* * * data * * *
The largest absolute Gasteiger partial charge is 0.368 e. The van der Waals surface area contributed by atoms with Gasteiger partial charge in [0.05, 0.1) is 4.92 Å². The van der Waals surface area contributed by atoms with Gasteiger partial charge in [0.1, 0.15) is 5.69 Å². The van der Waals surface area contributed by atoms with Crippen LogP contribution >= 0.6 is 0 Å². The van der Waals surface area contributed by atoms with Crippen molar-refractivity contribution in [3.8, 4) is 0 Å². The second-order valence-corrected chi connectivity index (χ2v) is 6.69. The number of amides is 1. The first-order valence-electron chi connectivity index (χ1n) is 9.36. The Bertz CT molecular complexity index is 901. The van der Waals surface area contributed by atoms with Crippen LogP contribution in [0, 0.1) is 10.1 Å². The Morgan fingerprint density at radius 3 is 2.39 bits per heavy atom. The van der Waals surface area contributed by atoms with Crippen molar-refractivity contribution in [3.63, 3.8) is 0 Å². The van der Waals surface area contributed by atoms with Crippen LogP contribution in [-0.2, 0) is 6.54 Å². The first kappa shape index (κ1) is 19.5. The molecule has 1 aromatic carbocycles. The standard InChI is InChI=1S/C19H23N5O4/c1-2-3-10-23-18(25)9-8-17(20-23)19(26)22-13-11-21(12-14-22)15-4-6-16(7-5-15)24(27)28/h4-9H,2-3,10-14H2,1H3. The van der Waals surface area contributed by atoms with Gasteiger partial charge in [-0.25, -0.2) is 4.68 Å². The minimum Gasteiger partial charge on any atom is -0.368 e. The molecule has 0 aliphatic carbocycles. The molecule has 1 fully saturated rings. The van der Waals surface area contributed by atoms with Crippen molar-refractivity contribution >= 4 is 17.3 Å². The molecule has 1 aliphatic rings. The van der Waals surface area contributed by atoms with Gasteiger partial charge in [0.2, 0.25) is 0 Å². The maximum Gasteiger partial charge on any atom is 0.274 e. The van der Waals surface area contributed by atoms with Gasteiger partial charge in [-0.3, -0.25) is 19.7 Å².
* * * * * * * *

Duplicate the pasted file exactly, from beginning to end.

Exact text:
The largest absolute Gasteiger partial charge is 0.368 e. The van der Waals surface area contributed by atoms with Gasteiger partial charge in [0.05, 0.1) is 4.92 Å². The van der Waals surface area contributed by atoms with Gasteiger partial charge in [0.1, 0.15) is 5.69 Å². The van der Waals surface area contributed by atoms with Crippen LogP contribution >= 0.6 is 0 Å². The van der Waals surface area contributed by atoms with Crippen molar-refractivity contribution in [3.8, 4) is 0 Å². The second-order valence-corrected chi connectivity index (χ2v) is 6.69. The number of amides is 1. The first-order valence-electron chi connectivity index (χ1n) is 9.36. The Bertz CT molecular complexity index is 901. The van der Waals surface area contributed by atoms with Crippen LogP contribution in [0, 0.1) is 10.1 Å². The Morgan fingerprint density at radius 3 is 2.39 bits per heavy atom. The van der Waals surface area contributed by atoms with Crippen molar-refractivity contribution in [3.63, 3.8) is 0 Å². The van der Waals surface area contributed by atoms with Crippen LogP contribution in [-0.2, 0) is 6.54 Å². The first kappa shape index (κ1) is 19.5. The molecule has 1 aromatic carbocycles. The standard InChI is InChI=1S/C19H23N5O4/c1-2-3-10-23-18(25)9-8-17(20-23)19(26)22-13-11-21(12-14-22)15-4-6-16(7-5-15)24(27)28/h4-9H,2-3,10-14H2,1H3. The van der Waals surface area contributed by atoms with Gasteiger partial charge in [-0.25, -0.2) is 4.68 Å². The minimum Gasteiger partial charge on any atom is -0.368 e. The molecule has 0 aliphatic carbocycles. The molecule has 1 fully saturated rings. The van der Waals surface area contributed by atoms with Crippen molar-refractivity contribution >= 4 is 17.3 Å². The molecule has 1 aliphatic rings. The van der Waals surface area contributed by atoms with Gasteiger partial charge in [0.2, 0.25) is 0 Å². The maximum Gasteiger partial charge on any atom is 0.274 e. The van der Waals surface area contributed by atoms with Gasteiger partial charge in [-0.3, -0.25) is 19.7 Å².